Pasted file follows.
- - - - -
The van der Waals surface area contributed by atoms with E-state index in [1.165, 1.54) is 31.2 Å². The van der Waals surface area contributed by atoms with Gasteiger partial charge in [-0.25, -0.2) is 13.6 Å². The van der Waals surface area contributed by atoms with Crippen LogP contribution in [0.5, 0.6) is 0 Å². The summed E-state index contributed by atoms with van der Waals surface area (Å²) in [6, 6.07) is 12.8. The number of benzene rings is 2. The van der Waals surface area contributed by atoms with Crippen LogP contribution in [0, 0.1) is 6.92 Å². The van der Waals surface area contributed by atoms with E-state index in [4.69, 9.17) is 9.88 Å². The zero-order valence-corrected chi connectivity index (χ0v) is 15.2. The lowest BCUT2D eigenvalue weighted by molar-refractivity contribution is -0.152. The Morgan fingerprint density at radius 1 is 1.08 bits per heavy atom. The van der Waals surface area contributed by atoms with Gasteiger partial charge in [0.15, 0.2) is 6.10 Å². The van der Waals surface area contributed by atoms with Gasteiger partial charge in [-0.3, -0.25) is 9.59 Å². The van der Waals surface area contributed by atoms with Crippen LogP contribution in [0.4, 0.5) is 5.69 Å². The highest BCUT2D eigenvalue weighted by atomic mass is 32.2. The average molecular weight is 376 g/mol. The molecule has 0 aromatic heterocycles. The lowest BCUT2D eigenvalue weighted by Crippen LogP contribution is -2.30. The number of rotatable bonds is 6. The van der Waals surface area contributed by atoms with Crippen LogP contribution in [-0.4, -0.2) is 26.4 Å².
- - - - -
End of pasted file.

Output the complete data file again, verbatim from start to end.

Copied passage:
The van der Waals surface area contributed by atoms with E-state index in [1.165, 1.54) is 31.2 Å². The van der Waals surface area contributed by atoms with Gasteiger partial charge in [-0.25, -0.2) is 13.6 Å². The van der Waals surface area contributed by atoms with Crippen LogP contribution in [0.5, 0.6) is 0 Å². The summed E-state index contributed by atoms with van der Waals surface area (Å²) in [6, 6.07) is 12.8. The number of benzene rings is 2. The van der Waals surface area contributed by atoms with Crippen LogP contribution in [0, 0.1) is 6.92 Å². The van der Waals surface area contributed by atoms with E-state index in [4.69, 9.17) is 9.88 Å². The zero-order valence-corrected chi connectivity index (χ0v) is 15.2. The lowest BCUT2D eigenvalue weighted by molar-refractivity contribution is -0.152. The Morgan fingerprint density at radius 1 is 1.08 bits per heavy atom. The van der Waals surface area contributed by atoms with Gasteiger partial charge in [0.15, 0.2) is 6.10 Å². The van der Waals surface area contributed by atoms with Gasteiger partial charge in [-0.3, -0.25) is 9.59 Å². The van der Waals surface area contributed by atoms with Crippen LogP contribution in [0.4, 0.5) is 5.69 Å². The highest BCUT2D eigenvalue weighted by atomic mass is 32.2. The average molecular weight is 376 g/mol. The molecule has 0 aromatic heterocycles. The lowest BCUT2D eigenvalue weighted by Crippen LogP contribution is -2.30. The number of rotatable bonds is 6. The van der Waals surface area contributed by atoms with Crippen LogP contribution in [-0.4, -0.2) is 26.4 Å².